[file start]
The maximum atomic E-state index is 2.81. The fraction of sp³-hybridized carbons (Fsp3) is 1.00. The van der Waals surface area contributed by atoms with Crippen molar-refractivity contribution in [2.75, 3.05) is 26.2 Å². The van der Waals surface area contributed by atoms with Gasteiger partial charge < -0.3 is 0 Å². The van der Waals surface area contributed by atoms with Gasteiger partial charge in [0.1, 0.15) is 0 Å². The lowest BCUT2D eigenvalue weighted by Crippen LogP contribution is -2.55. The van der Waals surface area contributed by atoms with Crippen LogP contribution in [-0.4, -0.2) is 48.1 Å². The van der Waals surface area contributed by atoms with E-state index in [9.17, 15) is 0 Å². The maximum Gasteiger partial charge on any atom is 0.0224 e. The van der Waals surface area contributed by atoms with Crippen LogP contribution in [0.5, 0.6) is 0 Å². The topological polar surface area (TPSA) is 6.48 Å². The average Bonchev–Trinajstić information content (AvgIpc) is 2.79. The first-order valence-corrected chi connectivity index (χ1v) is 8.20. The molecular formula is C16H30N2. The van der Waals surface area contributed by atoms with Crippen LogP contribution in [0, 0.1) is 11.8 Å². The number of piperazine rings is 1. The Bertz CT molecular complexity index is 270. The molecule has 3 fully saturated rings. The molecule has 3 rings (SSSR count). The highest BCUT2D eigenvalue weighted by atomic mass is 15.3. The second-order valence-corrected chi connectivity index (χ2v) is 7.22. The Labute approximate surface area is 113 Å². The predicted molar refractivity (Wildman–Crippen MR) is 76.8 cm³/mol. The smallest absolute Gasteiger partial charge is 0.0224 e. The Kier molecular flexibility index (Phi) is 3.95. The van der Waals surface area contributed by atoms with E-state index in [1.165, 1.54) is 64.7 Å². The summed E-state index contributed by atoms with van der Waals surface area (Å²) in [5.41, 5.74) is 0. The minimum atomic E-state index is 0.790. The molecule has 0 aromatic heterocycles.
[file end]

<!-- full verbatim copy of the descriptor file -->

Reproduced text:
The maximum atomic E-state index is 2.81. The fraction of sp³-hybridized carbons (Fsp3) is 1.00. The van der Waals surface area contributed by atoms with Crippen molar-refractivity contribution in [2.75, 3.05) is 26.2 Å². The van der Waals surface area contributed by atoms with Gasteiger partial charge < -0.3 is 0 Å². The van der Waals surface area contributed by atoms with Gasteiger partial charge in [0.1, 0.15) is 0 Å². The lowest BCUT2D eigenvalue weighted by Crippen LogP contribution is -2.55. The van der Waals surface area contributed by atoms with Crippen LogP contribution in [-0.4, -0.2) is 48.1 Å². The van der Waals surface area contributed by atoms with E-state index in [9.17, 15) is 0 Å². The maximum Gasteiger partial charge on any atom is 0.0224 e. The van der Waals surface area contributed by atoms with Crippen LogP contribution in [0.5, 0.6) is 0 Å². The topological polar surface area (TPSA) is 6.48 Å². The average Bonchev–Trinajstić information content (AvgIpc) is 2.79. The first-order valence-corrected chi connectivity index (χ1v) is 8.20. The molecular formula is C16H30N2. The van der Waals surface area contributed by atoms with Crippen LogP contribution in [0, 0.1) is 11.8 Å². The number of piperazine rings is 1. The Bertz CT molecular complexity index is 270. The molecule has 3 fully saturated rings. The molecule has 3 rings (SSSR count). The highest BCUT2D eigenvalue weighted by atomic mass is 15.3. The second-order valence-corrected chi connectivity index (χ2v) is 7.22. The Labute approximate surface area is 113 Å². The predicted molar refractivity (Wildman–Crippen MR) is 76.8 cm³/mol. The smallest absolute Gasteiger partial charge is 0.0224 e. The Kier molecular flexibility index (Phi) is 3.95. The van der Waals surface area contributed by atoms with E-state index in [1.165, 1.54) is 64.7 Å². The summed E-state index contributed by atoms with van der Waals surface area (Å²) in [5.41, 5.74) is 0. The minimum atomic E-state index is 0.790. The molecule has 0 aromatic heterocycles.